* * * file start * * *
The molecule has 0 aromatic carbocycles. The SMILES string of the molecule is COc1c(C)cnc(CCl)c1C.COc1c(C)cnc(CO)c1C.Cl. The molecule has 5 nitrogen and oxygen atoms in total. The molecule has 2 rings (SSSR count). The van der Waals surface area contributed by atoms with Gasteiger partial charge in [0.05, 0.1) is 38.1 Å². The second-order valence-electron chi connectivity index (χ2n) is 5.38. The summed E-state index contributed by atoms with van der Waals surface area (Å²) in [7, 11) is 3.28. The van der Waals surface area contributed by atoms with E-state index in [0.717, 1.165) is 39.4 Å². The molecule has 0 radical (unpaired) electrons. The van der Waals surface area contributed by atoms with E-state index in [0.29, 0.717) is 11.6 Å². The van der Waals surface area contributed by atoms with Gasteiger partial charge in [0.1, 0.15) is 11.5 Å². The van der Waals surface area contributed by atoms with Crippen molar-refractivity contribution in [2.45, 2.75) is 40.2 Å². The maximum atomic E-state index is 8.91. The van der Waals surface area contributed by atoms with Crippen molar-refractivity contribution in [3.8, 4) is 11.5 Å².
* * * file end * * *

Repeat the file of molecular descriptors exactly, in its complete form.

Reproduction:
The molecule has 0 aromatic carbocycles. The SMILES string of the molecule is COc1c(C)cnc(CCl)c1C.COc1c(C)cnc(CO)c1C.Cl. The molecule has 5 nitrogen and oxygen atoms in total. The molecule has 2 rings (SSSR count). The van der Waals surface area contributed by atoms with Gasteiger partial charge in [0.05, 0.1) is 38.1 Å². The second-order valence-electron chi connectivity index (χ2n) is 5.38. The summed E-state index contributed by atoms with van der Waals surface area (Å²) in [7, 11) is 3.28. The van der Waals surface area contributed by atoms with E-state index in [0.717, 1.165) is 39.4 Å². The molecule has 0 radical (unpaired) electrons. The van der Waals surface area contributed by atoms with E-state index in [0.29, 0.717) is 11.6 Å². The van der Waals surface area contributed by atoms with Gasteiger partial charge in [0.1, 0.15) is 11.5 Å². The van der Waals surface area contributed by atoms with Crippen molar-refractivity contribution in [2.45, 2.75) is 40.2 Å². The maximum atomic E-state index is 8.91. The van der Waals surface area contributed by atoms with Crippen molar-refractivity contribution in [3.8, 4) is 11.5 Å².